Sharon is the director of the Museums Association, a campaigning membership body that promotes the value of museums to society.

She regularly comments on museums and cultural policy in the UK; speaks at conferences and events in the UK and internationally; and has published extensively. She lectures in the history of museums, museum ethics and museums and social impact and activism.

Sharon is the chair of the Museum of Homelessness and a trustee of the Thackray Museum of Medicine.

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Amina Krvavac, Chair of the EMYA Judging Panel (Bosnia and Herzegovina)

Amina Krvavac is the Executive Director at the War Childhood Museum in Sarajevo, Bosnia and Herzegovina. Amina was a member of a small inaugural team that led a two-year grassroots campaign culminating in the opening of the War Childhood Museum back in 2017. The War Childhood Museum has since been widely recognised and praised for its capacity to contribute to a better understanding of war-affected childhood as a complex social phenomenon.
Amina studied International Relations at the International University of Sarajevo, and Children’s Rights at the University of Geneva.

She is committed to creating exhibitions and workshops that support open and conscious dialogue, and to promoting the idea of museums as platforms for societal healing and reconciliation.

Amina is a member of the Board of Directors of the International Coalition of Site of Conscience Europe – a network of museums, historic sites and memory initiatives connecting past struggles to today’s movement for human rights. She joined the EMYA judging panel in January 2021.

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Hans Looijen (The Netherlands)

Museums must facilitate processes that fulfill the needs of communities around them, supporting communities to engage with the world around them.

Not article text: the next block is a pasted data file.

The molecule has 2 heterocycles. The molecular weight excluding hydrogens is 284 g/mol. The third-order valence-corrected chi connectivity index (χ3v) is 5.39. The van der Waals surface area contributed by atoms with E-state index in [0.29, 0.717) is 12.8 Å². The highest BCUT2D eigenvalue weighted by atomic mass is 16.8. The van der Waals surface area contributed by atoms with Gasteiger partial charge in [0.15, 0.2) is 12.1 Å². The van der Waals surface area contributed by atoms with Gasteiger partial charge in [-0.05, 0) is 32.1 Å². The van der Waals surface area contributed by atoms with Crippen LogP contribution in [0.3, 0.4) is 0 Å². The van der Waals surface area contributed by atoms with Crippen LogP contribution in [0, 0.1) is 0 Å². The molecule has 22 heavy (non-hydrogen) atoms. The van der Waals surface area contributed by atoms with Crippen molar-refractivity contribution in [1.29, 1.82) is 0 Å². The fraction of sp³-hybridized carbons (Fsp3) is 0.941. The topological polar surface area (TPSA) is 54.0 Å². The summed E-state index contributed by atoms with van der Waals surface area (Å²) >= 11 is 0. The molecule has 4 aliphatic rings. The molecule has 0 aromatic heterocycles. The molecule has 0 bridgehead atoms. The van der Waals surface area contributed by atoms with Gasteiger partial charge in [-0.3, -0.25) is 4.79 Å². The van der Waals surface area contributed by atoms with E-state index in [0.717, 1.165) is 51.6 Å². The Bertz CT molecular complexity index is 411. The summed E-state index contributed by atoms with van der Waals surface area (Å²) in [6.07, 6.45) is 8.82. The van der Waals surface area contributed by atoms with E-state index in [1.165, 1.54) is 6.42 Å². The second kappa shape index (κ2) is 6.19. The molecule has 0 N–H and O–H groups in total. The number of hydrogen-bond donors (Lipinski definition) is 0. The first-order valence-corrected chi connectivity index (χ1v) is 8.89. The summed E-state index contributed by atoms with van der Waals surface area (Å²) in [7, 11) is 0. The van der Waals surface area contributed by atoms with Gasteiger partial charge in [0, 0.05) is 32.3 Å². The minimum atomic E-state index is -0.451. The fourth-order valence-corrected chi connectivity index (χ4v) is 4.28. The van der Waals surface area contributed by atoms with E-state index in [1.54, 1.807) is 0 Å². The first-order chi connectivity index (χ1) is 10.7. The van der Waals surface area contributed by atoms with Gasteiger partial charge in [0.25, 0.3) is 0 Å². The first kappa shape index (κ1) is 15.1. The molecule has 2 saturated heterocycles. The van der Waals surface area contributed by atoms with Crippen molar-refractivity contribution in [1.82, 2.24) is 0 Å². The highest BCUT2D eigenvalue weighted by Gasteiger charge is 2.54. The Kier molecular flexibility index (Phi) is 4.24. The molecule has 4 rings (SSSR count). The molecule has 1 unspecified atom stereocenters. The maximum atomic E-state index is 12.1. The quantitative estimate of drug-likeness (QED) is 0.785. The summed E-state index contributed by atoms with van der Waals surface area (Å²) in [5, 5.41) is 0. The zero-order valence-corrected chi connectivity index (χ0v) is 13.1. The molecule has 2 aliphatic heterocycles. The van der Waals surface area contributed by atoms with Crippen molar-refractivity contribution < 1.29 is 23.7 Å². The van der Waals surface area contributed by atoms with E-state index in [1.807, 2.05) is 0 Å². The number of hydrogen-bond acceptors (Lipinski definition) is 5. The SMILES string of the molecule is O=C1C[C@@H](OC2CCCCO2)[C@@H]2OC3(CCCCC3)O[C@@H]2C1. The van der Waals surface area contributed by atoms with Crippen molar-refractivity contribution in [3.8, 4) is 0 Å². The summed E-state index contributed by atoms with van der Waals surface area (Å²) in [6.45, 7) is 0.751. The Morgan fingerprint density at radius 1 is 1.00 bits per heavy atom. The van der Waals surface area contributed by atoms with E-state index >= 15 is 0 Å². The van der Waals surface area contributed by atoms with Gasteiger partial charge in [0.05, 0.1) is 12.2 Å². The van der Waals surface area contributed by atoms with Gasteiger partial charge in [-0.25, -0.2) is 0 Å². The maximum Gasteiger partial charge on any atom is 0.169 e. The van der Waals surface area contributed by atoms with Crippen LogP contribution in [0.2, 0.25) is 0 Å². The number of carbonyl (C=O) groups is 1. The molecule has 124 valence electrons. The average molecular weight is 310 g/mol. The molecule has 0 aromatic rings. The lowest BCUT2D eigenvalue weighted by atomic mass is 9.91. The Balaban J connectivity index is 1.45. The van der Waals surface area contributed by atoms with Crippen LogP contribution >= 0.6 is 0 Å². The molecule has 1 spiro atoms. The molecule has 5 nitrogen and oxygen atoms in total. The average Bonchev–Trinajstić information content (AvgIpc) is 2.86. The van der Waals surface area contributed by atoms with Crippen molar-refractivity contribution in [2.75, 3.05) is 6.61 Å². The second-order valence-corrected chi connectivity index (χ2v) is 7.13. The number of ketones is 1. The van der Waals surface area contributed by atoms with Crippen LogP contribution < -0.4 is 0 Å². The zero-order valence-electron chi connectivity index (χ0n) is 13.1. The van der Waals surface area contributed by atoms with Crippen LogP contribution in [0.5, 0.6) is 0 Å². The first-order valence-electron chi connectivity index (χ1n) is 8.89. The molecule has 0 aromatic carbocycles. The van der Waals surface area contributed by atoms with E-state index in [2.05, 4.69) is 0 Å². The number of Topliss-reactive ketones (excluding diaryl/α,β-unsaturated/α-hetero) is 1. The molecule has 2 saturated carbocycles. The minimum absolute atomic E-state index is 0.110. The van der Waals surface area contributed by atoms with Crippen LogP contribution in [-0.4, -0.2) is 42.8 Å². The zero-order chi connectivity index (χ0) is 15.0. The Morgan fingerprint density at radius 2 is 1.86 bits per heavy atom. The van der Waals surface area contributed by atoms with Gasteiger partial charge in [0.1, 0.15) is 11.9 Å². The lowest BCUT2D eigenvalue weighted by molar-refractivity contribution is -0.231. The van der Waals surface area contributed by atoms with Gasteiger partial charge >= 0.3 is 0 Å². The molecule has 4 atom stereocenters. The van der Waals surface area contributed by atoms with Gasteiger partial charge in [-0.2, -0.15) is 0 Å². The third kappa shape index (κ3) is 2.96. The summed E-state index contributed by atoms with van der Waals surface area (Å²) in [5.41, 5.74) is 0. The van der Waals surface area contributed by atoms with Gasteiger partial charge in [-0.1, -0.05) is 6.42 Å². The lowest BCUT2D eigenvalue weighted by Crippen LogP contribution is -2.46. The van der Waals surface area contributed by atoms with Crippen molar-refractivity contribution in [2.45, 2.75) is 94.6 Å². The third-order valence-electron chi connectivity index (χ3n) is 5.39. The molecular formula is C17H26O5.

As the CEO of Dolhuys Foundation Hans leads the Museum of the Mind and created its’ second location; Museum of the Mind Amsterdam, which challenges the existing hierarchies and narratives to widen our understanding and appreciation in art. Outsiderart has far too long been rejected, overlooked and excluded, as have their artists and makers. The renewed Museum of the Mind, Dolhuys Haarlem engages with the public at large through art and health programs. It has an extensive partner program, ranging from healthcare institutions to museums, with partnerships and projects in the Netherlands and beyond. The Museum of the Mind won the European Museum of the Year Award 2022.

As a museologist, Hans studied in Amsterdam and Oaxaca, Mexico. Based on social commitment, he puts his heart and soul into making a difference. From his daily work at the two museums he knows what difference putting a case forward can make in peoples’ lives. Funding, strategy, empowering and supporting personal development of -lived experienced- volunteers and staff alike, program, public, these are all within his attention span. Hans has extensive experience as a cultural entrepreneur from earlier in his career and spent over a decade creating museum- and other meaningful information environments.